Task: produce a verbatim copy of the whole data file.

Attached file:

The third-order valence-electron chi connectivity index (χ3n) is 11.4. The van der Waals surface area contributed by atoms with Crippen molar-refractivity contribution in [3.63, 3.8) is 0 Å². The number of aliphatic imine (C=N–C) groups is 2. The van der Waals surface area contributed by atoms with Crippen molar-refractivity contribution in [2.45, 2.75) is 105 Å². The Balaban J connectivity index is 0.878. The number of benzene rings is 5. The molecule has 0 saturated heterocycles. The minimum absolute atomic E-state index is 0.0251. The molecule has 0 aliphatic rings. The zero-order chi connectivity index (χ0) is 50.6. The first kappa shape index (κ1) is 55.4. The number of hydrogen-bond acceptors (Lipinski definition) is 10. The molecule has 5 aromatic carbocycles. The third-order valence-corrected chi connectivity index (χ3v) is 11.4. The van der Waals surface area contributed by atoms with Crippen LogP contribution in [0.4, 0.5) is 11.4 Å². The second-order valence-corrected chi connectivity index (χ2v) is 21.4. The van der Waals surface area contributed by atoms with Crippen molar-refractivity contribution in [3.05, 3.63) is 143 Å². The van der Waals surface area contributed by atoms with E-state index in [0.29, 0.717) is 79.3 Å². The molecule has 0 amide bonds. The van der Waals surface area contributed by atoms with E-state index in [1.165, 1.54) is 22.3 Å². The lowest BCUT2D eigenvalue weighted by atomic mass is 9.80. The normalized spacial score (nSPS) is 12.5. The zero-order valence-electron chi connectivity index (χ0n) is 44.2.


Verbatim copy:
The third-order valence-electron chi connectivity index (χ3n) is 11.4. The van der Waals surface area contributed by atoms with Crippen molar-refractivity contribution in [3.63, 3.8) is 0 Å². The number of aliphatic imine (C=N–C) groups is 2. The van der Waals surface area contributed by atoms with Crippen molar-refractivity contribution in [2.45, 2.75) is 105 Å². The Balaban J connectivity index is 0.878. The number of benzene rings is 5. The molecule has 0 saturated heterocycles. The minimum absolute atomic E-state index is 0.0251. The molecule has 0 aliphatic rings. The zero-order chi connectivity index (χ0) is 50.6. The first kappa shape index (κ1) is 55.4. The number of hydrogen-bond acceptors (Lipinski definition) is 10. The molecule has 5 aromatic carbocycles. The third-order valence-corrected chi connectivity index (χ3v) is 11.4. The van der Waals surface area contributed by atoms with Crippen LogP contribution in [0.4, 0.5) is 11.4 Å². The second-order valence-corrected chi connectivity index (χ2v) is 21.4. The van der Waals surface area contributed by atoms with Crippen molar-refractivity contribution in [3.05, 3.63) is 143 Å². The van der Waals surface area contributed by atoms with E-state index in [0.29, 0.717) is 79.3 Å². The molecule has 0 amide bonds. The van der Waals surface area contributed by atoms with E-state index in [1.165, 1.54) is 22.3 Å². The lowest BCUT2D eigenvalue weighted by atomic mass is 9.80. The normalized spacial score (nSPS) is 12.5. The zero-order valence-electron chi connectivity index (χ0n) is 44.2.